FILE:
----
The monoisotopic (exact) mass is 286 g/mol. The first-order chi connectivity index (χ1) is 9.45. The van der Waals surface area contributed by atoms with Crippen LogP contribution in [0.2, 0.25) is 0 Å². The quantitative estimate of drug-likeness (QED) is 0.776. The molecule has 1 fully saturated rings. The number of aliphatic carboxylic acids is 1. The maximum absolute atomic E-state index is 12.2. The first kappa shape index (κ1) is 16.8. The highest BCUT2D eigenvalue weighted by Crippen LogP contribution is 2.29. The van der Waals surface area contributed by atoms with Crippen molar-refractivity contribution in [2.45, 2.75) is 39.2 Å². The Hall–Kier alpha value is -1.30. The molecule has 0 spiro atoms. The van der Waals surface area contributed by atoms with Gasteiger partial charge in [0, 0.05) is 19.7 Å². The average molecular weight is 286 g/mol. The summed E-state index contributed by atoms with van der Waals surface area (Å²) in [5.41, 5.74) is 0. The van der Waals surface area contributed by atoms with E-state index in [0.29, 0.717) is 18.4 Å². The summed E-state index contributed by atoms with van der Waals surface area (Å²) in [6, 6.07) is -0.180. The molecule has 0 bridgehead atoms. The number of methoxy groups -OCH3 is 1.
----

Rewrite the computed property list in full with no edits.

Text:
The monoisotopic (exact) mass is 286 g/mol. The first-order chi connectivity index (χ1) is 9.45. The van der Waals surface area contributed by atoms with Crippen LogP contribution in [0.2, 0.25) is 0 Å². The quantitative estimate of drug-likeness (QED) is 0.776. The molecule has 1 fully saturated rings. The number of aliphatic carboxylic acids is 1. The maximum absolute atomic E-state index is 12.2. The first kappa shape index (κ1) is 16.8. The highest BCUT2D eigenvalue weighted by Crippen LogP contribution is 2.29. The van der Waals surface area contributed by atoms with Crippen molar-refractivity contribution in [2.45, 2.75) is 39.2 Å². The Hall–Kier alpha value is -1.30. The molecule has 0 spiro atoms. The van der Waals surface area contributed by atoms with Gasteiger partial charge in [0, 0.05) is 19.7 Å². The average molecular weight is 286 g/mol. The summed E-state index contributed by atoms with van der Waals surface area (Å²) in [5.41, 5.74) is 0. The van der Waals surface area contributed by atoms with E-state index in [0.29, 0.717) is 18.4 Å². The summed E-state index contributed by atoms with van der Waals surface area (Å²) in [6, 6.07) is -0.180. The molecule has 0 bridgehead atoms. The number of methoxy groups -OCH3 is 1.